The separation of white and rosé juices during pressing enables a vinificaction process adapted to fractions that are both poor and rich in polyphenols, in order to prevent the risks associated with the premature oxidation of wines.
Conductivity testing has been used since the late 1990s for the online monitoring of extraction (J-L. Favarel, Protection de la vendange et extraction des jus en vendange blanc, colloque Cinquantenaire ITV France, 1998). This robust technology involves the placing of a sensor on the production line, although it does not measure the polyphenols directly. The increased strength of the signal is linked to the extraction of K+ ions from the grape skin. Increased conductivity during pressing indicates that gradual pressure increases lead to the extraction of grape skin compounds. Most of the tannins in white grapes are found in the skins, hence an estimate can be made of their extraction when the level of conductivity increases.
Monitoring of pH levels provides similar information to that of conductivity monitoring. The measurement of pH poses a problem related to the robustness of the sensor: it is difficult to use online.
No direct measurement of polyphenols is made in the two cases. The measurement of pH and conductivity does not, therefore, provide information on the polyphenol content of the juices. These are simply indicators of the potential moment in which the polyphenols may have a higher concentration.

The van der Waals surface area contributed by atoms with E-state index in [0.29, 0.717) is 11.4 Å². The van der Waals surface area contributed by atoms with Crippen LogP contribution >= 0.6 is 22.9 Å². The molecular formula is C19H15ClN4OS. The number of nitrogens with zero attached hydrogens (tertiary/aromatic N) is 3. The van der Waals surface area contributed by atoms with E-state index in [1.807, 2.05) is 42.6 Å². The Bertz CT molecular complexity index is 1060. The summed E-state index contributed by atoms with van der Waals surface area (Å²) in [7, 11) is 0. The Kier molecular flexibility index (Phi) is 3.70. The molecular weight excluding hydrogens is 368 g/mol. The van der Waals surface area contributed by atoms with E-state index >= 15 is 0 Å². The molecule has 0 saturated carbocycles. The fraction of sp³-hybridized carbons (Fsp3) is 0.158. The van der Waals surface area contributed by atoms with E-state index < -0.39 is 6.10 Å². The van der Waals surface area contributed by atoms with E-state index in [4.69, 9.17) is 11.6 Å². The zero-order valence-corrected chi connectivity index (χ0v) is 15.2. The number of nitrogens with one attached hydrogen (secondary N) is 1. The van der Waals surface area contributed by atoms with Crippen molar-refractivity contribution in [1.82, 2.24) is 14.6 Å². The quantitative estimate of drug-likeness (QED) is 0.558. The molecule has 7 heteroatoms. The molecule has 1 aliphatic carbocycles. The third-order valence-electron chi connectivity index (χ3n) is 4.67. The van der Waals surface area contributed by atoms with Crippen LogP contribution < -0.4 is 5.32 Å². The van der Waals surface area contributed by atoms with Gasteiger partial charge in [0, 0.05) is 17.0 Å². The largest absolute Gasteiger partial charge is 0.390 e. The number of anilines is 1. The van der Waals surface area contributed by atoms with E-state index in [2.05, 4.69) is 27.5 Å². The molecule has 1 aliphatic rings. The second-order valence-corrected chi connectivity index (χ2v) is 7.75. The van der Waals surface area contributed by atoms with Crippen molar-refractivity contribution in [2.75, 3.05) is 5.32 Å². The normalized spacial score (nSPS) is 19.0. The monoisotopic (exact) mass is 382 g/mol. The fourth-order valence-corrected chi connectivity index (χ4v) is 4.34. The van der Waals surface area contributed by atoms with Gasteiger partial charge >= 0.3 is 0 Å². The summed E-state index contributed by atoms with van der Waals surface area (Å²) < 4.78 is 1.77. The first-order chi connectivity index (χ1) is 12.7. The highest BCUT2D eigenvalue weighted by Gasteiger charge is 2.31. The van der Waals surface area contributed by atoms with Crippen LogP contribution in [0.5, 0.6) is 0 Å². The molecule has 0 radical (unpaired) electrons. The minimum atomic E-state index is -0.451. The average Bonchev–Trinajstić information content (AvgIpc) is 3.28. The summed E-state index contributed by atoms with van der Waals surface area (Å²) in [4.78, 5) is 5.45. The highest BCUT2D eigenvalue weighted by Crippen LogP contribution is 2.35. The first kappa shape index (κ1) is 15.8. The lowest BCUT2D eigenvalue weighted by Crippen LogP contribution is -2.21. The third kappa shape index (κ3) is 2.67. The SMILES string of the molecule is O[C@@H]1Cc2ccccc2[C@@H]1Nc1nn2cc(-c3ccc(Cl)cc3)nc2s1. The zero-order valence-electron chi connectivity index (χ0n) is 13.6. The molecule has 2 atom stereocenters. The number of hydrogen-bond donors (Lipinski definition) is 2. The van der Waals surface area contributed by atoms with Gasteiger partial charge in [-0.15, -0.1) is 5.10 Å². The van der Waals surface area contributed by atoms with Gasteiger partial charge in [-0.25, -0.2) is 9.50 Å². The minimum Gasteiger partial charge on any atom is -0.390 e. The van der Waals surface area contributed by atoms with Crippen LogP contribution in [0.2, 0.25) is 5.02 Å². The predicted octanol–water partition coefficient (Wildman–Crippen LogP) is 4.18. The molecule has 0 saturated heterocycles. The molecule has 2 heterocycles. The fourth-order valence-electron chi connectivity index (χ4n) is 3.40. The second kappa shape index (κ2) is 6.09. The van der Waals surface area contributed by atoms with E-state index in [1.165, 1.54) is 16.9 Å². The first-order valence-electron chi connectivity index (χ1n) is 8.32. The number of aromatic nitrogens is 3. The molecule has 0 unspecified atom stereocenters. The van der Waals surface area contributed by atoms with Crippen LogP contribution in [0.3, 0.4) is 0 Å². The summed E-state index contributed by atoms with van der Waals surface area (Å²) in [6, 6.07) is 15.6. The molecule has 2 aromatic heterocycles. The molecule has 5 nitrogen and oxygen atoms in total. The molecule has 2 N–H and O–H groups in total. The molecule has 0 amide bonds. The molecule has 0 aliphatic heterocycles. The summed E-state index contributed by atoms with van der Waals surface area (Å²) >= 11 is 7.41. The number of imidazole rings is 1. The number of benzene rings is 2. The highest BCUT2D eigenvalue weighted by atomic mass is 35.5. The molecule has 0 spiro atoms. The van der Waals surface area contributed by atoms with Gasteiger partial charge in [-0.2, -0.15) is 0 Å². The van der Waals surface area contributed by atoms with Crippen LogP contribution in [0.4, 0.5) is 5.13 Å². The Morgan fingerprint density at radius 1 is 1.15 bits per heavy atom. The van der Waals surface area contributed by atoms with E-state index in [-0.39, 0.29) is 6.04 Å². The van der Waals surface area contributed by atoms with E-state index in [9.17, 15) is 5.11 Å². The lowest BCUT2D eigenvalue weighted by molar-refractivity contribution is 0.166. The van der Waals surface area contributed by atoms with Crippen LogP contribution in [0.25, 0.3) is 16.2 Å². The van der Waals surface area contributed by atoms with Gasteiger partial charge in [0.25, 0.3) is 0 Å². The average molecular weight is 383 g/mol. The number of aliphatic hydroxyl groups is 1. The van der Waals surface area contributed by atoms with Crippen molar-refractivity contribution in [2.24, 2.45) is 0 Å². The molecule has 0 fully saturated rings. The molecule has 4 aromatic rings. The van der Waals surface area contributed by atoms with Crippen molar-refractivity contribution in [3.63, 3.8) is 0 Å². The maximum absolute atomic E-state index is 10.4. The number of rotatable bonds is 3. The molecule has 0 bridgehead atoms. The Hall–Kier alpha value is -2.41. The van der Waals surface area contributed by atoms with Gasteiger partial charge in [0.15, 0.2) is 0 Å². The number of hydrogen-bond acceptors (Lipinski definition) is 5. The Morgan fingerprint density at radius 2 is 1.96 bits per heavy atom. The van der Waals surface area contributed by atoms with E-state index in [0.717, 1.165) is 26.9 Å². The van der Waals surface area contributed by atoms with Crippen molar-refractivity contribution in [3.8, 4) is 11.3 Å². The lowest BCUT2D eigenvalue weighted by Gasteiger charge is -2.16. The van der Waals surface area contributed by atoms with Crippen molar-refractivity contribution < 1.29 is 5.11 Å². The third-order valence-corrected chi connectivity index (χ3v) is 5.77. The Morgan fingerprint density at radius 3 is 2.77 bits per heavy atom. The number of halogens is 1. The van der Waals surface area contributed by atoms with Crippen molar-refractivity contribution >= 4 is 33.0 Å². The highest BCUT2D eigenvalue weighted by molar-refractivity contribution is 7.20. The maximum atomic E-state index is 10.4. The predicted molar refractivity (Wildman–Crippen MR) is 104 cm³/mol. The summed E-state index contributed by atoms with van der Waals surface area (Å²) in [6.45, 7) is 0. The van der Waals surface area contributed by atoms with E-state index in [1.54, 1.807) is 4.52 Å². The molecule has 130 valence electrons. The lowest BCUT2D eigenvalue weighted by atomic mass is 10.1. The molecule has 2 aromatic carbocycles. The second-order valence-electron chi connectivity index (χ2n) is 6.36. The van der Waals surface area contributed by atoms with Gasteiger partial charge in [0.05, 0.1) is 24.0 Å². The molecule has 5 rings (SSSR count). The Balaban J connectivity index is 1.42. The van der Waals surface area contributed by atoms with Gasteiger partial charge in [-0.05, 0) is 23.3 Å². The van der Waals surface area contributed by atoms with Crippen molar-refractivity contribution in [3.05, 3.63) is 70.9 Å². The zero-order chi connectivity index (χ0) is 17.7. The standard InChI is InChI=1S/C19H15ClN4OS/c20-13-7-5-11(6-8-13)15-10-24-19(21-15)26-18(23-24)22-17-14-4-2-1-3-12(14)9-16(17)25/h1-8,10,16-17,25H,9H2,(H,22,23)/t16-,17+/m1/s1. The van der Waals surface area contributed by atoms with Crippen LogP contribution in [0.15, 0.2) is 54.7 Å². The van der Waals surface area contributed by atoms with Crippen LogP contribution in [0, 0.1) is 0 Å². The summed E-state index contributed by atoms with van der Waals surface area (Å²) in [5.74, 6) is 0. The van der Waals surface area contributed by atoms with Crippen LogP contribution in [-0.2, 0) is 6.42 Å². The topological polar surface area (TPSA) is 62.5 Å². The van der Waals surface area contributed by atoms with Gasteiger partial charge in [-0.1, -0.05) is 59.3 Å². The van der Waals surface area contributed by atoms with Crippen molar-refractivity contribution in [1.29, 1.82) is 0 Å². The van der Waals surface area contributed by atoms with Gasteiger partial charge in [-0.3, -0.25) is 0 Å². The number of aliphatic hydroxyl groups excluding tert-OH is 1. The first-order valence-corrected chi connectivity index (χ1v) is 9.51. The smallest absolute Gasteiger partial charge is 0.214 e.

In contrast, the voltametric measurement using the PolyScan provides a direct assessment of polyphenol content, which is influenced by the extraction of compounds from the skin and also by the polyphenol oxidation process.
In certain cases, decision-making based on conductivity or voltammetry is similar in terms of the moment of separation of the juice, as explained in example 1 below. There may be a difference in other cases, mainly linked to a higher or lower level of oxidation of the polyphenols during pressing, as in example 2.
Finally, measurement by voltammetry means that polyphenol content can be evaluated. The oenological process can then be adapted, which pH and conductivity measurements do not allow.
Example 1: Pressing Chardonnay
The pressing process was monitored by measuring conductivity, pH and electrochemical response (voltammetry).
Initially, increases in conducivity, pH and PhenOx (an index obtained by voltammetry and representing total polyphenols) are observied during the pressing process. For readability reasons, the evolution of the pH has not been included in Figure 1, although Figure 2 shows that pH and conductivity are linearly correlated.